Online Program

Environmental chemicals and breast cancer: A review of epidemiologic studies from 2006-2013

Wednesday, November 6, 2013 : 9:10 a.m. - 9:30 a.m.

Kathryn Rodgers, MPH, Silent Spring Institute, Newton, MA
Julia Green Brody, PhD, Silent Spring Institute, Newton, MA
Breast cancer is the most common cancer in women worldwide. Incidence rates are increasing globally, and most rapidly in developing countries in the Middle East, central Latin America, and south and southeast Asia. Mortality is also rising in these countries and disproportionately affecting young, pre-menopausal women whose cancers are less responsive to treatment. Poor access to care adds to this disproportionate mortality. These global patterns signal the crucial importance of prevention. To evaluate the possible role of environmental chemicals, which may be avoidable causes of breast cancer, we conducted a systematic search in PubMed with 106 search terms for articles published in 2006-2013. Eighty-nine articles reported on environmental chemicals and breast cancer. Studies included women in 31 different countries, mostly from developed regions, though the extension of studies into less developed regions is a reflection of the rising incidence of the disease on a global scale. Brody et al conducted a similar review from 2000-2006. Since then, the strength of evidence of polychlorinated biphenyls (PCBs) and breast cancer risk has grown, specifically showing that postpartum levels increase risk of breast cancer in younger women. Organophosphate pesticide exposures remain a large focus. Although results are inconsistent across studies, early life exposure to DDT increased breast cancer risk in one study. Occupational studies highlight job histories, such as health care, agriculture, and automotive manufacturing and mechanic work that show increased risk across multiple studies. Research on ambient air pollution from vehicles and industry was uniformly associated with breast cancer risk. Exposures to newer chemicals of interest, including phthalates and perfluorinated compounds were evaluated in few studies. An increasing number of women and their families are affected by breast cancer across the globe. This review underscores the importance of identifying environmental risk factors to prevent the disease's upward trend in incidence and mortality.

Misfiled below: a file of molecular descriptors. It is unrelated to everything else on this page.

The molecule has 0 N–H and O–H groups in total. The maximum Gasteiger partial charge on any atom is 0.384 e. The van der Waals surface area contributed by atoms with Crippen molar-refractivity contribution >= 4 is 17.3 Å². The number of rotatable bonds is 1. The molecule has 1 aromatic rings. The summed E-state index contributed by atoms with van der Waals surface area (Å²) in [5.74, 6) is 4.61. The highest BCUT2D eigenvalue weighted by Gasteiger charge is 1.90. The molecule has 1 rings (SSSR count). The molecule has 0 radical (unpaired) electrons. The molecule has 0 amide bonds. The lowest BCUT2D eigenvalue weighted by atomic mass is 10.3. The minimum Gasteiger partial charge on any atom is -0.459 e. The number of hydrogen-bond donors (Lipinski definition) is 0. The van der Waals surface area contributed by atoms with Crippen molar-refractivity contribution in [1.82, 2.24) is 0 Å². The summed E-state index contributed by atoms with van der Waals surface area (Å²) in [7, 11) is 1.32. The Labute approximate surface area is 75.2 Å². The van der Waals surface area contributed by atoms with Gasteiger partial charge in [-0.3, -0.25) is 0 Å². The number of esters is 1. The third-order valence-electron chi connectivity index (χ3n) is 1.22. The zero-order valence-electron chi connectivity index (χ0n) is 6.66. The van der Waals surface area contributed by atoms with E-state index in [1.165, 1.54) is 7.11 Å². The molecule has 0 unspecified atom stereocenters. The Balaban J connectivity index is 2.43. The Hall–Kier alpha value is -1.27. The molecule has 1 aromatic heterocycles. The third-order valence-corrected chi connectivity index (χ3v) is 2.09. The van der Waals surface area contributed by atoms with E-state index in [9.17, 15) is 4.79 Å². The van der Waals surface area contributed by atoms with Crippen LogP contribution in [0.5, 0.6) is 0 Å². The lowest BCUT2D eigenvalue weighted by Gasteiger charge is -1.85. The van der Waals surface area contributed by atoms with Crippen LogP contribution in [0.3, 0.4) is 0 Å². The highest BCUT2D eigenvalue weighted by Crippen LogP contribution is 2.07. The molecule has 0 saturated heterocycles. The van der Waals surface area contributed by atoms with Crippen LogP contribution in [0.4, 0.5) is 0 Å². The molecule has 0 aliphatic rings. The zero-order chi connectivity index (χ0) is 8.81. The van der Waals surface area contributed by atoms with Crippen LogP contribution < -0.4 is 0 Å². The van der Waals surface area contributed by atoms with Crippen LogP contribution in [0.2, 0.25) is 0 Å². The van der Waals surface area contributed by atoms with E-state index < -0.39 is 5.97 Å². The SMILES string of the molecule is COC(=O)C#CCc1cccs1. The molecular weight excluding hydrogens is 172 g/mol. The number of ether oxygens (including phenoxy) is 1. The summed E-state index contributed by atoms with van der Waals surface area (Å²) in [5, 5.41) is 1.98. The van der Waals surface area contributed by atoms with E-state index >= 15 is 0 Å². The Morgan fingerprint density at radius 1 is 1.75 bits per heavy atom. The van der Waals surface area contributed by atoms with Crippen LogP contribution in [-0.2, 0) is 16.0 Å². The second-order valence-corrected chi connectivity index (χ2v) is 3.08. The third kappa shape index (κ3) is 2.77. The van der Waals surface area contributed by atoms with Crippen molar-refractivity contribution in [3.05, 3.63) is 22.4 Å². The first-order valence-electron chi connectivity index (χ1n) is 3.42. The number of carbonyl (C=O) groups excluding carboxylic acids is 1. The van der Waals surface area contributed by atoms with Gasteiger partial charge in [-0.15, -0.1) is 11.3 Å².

Learning Areas:

Environmental health sciences
Planning of health education strategies, interventions, and programs

Learning Objectives:
Identify environmental chemical risk factors of breast cancer that have been observed in epidemiological studies. Design new strategies to prevent exposures to environmental chemicals that increase breast cancer risk.

Keyword(s): Breast Cancer, Environmental Health

Presenting author's disclosure statement:

Qualified on the content I am responsible for because: I recently earned my MPH with a focus in environmental health. I now work with Silent Spring Institute, a research organization dedicated to identifying and breaking the links between environmental chemicals and breast cancer. I have personally reviewed the original epidemiological breast cancer literature for this abstract, along with my co-author, Dr. Julia Brody. This work builds on Dr. Brody's review of environmental pollutants and breast cancer, published in the journal Cancer in 2007.
Any relevant financial relationships? No

I agree to comply with the American Public Health Association Conflict of Interest and Commercial Support Guidelines, and to disclose to the participants any off-label or experimental uses of a commercial product or service discussed in my presentation.